Putting the brakes on spread of Banana Bunchy Top disease threatening banana production in Tanzania

Source(s): Food and Agriculture Organization of the United Nations - Headquarters

Banana production is a major contributor to Tanzania’s economy, in fact, it is one of the most important crops that bolsters the country’s agribusiness subsector which is projected to grow by 10 percent by 2030 - according to statistics from Tanzania Plant Health and Pesticides Authority.

At household level, bananas have been part of the people’s dietary for a long time now, and have become part of their culture, thanks to their multipurpose uses – culinary and wine brewing. All cultivars are grown all year round.

However, banana cultivation is being threatened by the presence of the banana bunchy top disease (BBTD) first detected in 2020 in Kigoma region.

The disease is widespread in susceptible cultivars in eleven major banana-growing regions: Arusha, Dar es Salaam, Dodoma, Geita, Katavi, Kigoma, Kilimanjaro, Mbeya, Morogoro, Mwanza, and Pwani.

BBTD is caused by the banana bunchy top virus (BBTV, genus Babuvirus). BBTV spreads through vegetative propagation of planting materials and by an insect vector, banana aphid (Pentalonia nigronervosa). The affected plants do not produce fruit, and total production will cease within two years, leading to 80 to 100 percent production loss.

Strengthening national capacities to contain the spread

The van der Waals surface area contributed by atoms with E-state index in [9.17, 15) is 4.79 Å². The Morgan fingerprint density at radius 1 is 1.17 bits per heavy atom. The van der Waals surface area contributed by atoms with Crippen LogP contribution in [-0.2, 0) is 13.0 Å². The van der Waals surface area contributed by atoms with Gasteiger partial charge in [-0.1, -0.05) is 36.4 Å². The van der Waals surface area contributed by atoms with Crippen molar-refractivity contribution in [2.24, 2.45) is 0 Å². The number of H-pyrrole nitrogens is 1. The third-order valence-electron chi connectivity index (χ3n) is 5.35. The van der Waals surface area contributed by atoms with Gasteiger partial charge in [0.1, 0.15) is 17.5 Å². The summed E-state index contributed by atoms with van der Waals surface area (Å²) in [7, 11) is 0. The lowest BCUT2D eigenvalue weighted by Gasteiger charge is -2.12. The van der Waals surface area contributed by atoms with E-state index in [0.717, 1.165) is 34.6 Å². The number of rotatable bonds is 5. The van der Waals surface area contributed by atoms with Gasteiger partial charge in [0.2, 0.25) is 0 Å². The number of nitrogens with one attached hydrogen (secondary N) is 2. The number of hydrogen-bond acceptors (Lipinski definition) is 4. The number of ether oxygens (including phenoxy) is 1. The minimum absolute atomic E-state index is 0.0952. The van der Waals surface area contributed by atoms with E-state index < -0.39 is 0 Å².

There is an urgent need to strengthen the capacity of national plant protection organizations and extension officers in surveillance, diagnostics, and implementation of BBTV containment actions in Tanzania.

To complement the government’s existing efforts to deal with the disease, FAO with financial support of USAID's Bureau for Humanitarian Assistance (BHA) and in cooperation with International Institute of Tropical Agriculture (IITA), has trained relevant technical officers to identify BBTV-infected plants based on symptoms and how to use modern methods for diagnosis.

The field simulation exercise facilitated participants to gain knowledge in collecting samples for diagnosis as well as surveillance data at the farm and landscape level using digital tools for real-time surveillance reporting.

The officers were capacitated to eradicate BBTV-infected mats and monitor replanted fields for disease incidence.

Increasing awareness about BBTD

“Following the training I understand the impact of this disease on banana plants in the regions. We are going to be proactive and work on a detailed response plan for management and eradication of the disease using the information acquired,” said Mdili Katemani, Tanzanian Plant Health and Pesticides Authority (TPHPA).

The twenty officers that gained from the training will pass on the knowledge and skills in an effort to make the information about the disease available to field officers, farmers and other stakeholders. 

"The training has significantly contributed to increasing the awareness among technical officers on the threat posed by BBTD to banana production and enhancing their skills in surveillance, containment, eradication, and management of the disease,” reiterated Maged Elkahky, Assistant Team Lead for FAO’s Locusts and other Transboundary Plant Pests and Diseases.

Going forward

Maged noted that the country will need to develop an inclusive programme for the management and eradication of BBTV in Tanzania to protect banana cultivation and the livelihoods that depend on it.

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